I am in dire need of study participants, as you might imagine. Specifically people who are above average in terms of scientific literacy and who are also fond of sci-fi. I’m more than certain your blog would provide me with just the right sample population- if you’d kindly »nudge« your »hordes« to go and fill out the two web-forms I provided:

WEB-FORM #1: Soft vs. Hard sci-fi
If you were born on an ODD day of the month (say the 1st, 3rd, 5th, 7th etc.) then please fill out VERSION 1 of web-form 1:

If you were born on an EVEN day of the month( say the 2nd, 4th, 6th, 8th etc.) then please fill out VERSION 2 of web-form 1:

WEB-FORM #2: Optimistic/Utopian vs. Pessimistic/Dystopian
If you were born on an ODD day of the month (say the 1st, 3rd, 5th, 7th etc.) then please fill out VERSION 1 of web-form 2:

If you were born on an EVEN day of the month( say the 2nd, 4th, 6th, 8th etc.) then please fill out VERSION 2 of web-form 2:

Important EXTRA instructions for participants:
Each of these two web-forms asks you to rate 121 different sci-fi works. While this may seem a lot it is also a prerequisite for a certain type of data analysis I’d like to do so please bare with me. The works are all English-language movies and TV series made in the period between 1950 and 2009. If one is at least a casual watcher of sci-fi most of these titles should be quite familiar. You will need about 20-25 min to complete one web form.

I’d kindly ask you to complete one web form in a single “run” (do not take big pauses when you are in the middle of it). You can complete the other web form after a break (even say the next day), but please do not forget to fill out BOTH forms or your input will be of very little value.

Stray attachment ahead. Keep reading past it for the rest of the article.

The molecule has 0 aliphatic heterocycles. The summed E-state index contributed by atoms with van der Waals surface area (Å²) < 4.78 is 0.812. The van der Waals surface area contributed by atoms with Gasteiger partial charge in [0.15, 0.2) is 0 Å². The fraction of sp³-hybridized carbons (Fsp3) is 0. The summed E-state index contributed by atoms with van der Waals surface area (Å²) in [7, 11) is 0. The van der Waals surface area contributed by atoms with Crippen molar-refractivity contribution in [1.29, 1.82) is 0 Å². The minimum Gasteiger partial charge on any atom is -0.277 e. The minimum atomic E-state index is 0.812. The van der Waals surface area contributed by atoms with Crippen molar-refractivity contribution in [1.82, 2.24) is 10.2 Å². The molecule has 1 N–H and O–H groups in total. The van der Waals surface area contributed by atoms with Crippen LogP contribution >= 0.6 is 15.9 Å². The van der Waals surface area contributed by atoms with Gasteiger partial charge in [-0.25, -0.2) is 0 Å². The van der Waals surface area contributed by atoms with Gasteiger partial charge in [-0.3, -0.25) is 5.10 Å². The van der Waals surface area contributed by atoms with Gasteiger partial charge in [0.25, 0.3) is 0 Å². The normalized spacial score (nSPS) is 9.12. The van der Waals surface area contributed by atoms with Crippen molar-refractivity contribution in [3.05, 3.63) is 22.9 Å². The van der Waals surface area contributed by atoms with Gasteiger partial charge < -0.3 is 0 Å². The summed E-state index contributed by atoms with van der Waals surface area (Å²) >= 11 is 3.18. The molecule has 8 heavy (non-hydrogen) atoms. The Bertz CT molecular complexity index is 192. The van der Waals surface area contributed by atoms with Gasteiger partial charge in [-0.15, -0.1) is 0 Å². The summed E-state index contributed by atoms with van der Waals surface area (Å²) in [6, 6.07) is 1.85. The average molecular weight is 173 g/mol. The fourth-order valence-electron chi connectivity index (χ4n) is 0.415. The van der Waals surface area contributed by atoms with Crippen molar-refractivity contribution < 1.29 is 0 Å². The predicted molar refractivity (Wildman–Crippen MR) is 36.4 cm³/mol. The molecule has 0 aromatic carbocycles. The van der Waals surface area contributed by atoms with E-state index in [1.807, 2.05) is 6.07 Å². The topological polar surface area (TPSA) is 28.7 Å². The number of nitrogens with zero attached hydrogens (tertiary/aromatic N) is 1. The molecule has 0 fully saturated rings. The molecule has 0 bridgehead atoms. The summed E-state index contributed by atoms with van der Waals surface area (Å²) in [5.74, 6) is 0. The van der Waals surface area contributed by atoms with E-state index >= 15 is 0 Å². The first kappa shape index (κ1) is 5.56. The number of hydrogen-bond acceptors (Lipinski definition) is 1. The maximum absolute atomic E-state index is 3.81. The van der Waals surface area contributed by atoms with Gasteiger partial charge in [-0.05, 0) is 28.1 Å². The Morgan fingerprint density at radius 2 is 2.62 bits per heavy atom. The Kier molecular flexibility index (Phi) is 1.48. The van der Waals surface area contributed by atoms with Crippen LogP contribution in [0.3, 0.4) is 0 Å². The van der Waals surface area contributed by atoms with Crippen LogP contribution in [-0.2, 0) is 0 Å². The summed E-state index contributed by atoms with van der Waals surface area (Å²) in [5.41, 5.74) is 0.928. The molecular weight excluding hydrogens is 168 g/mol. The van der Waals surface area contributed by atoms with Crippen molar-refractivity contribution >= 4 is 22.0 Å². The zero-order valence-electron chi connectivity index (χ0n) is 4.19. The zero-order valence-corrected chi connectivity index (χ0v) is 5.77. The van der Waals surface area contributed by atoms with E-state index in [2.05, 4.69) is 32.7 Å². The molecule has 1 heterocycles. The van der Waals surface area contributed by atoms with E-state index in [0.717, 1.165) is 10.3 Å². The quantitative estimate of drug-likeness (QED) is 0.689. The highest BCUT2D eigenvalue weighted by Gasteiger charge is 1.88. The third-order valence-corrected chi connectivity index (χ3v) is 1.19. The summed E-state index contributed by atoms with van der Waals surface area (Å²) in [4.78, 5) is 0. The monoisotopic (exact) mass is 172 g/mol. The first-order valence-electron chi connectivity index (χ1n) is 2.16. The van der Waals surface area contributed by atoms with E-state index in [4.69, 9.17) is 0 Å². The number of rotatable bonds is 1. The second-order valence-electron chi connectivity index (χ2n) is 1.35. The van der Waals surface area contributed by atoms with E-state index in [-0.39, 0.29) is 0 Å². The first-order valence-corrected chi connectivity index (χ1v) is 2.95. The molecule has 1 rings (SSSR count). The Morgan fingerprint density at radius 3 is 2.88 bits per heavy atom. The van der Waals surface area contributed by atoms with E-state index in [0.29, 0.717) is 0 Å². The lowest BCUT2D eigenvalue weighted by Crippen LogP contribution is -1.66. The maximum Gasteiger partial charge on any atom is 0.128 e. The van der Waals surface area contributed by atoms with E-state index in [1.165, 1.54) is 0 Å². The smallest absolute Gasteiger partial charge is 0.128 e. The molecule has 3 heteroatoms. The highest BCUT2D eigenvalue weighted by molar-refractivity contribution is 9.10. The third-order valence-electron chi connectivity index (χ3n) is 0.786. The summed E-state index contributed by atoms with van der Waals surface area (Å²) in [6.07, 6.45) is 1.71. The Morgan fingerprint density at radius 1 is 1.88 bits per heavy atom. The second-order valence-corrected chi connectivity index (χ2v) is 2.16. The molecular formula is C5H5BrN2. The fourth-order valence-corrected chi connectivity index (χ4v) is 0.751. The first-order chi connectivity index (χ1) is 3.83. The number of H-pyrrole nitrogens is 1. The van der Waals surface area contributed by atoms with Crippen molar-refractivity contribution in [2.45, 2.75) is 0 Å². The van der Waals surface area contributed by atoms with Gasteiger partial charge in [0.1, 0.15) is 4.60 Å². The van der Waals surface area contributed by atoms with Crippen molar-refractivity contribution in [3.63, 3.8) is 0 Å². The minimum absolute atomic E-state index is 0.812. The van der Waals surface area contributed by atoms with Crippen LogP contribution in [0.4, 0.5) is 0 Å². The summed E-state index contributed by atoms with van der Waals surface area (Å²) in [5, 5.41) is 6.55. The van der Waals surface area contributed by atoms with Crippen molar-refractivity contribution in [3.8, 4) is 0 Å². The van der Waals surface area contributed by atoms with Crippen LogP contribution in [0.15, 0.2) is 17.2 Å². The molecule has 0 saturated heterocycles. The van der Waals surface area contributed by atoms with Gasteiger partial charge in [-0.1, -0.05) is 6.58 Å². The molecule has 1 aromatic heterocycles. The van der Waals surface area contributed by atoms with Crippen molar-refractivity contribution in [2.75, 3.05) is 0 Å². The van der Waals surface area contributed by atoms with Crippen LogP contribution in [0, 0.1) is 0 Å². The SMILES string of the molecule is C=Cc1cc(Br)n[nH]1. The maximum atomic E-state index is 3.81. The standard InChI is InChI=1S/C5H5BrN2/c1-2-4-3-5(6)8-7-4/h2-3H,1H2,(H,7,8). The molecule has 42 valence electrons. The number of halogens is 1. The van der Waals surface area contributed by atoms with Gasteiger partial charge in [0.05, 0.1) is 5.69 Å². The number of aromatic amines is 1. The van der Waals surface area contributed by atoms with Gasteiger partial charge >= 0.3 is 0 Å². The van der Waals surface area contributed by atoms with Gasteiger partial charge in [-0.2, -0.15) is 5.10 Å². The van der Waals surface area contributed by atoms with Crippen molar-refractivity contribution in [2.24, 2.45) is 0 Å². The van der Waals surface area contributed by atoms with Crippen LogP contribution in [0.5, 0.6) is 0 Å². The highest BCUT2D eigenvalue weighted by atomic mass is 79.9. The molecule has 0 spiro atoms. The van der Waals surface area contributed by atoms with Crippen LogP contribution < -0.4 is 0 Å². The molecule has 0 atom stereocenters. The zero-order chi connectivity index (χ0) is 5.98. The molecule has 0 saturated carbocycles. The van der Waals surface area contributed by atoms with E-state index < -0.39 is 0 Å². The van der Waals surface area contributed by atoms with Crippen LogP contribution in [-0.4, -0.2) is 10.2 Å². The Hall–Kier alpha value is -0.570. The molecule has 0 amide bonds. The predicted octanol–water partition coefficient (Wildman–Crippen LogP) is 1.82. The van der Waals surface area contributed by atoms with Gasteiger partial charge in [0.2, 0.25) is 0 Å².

Please only fill out the forms once and please only fill out the VERSION appropriate for your birth date. The only reason for the different versions is so certain biases in the way the data is gathered will average out. The versions otherwise gather the SAME data and ask the SAME questions.

I hope I am not asking for something completely out of order and that you can help me gather enough participants. I am currently tethering on the edge of 30 respondents but this is nowhere near the number I’d need to get valid results.

With kind regards,
Jurij Dreo
Ljubljana, Slovenia

Entertaining and informative!

I’m really liking these CreatureCast videos Casey Dunn’s students put together — and there are two new ones, on moray eels and stomatopods. That’s communicating science!

Also, Dunn has a new book, Practical Computing for Biologists, also available on Amazon right now. I’m going to have to get a copy; it might be a good idea to introduce more students to the basics, too.

There are people meaner than I am

I got a surprising amount of criticism of my review of the arsenic-eating bacteria paper — some people thought I was too harsh and too skeptical and too cynical. Haven’t those people ever sat through a grad school journal club? We’re trained to eviscerate even the best papers, and I actually had to restrain myself a lot.

Anyway, I’m a pussycat. You want thorough skepticism, read Rosie Redfield’s drawing and quartering of the paper, which rips into the hasty methodology of the work. Man, after that, the body ain’t even twitching any more, and they’re going to have to clean up the pieces with a wet-vac. It’s beautiful.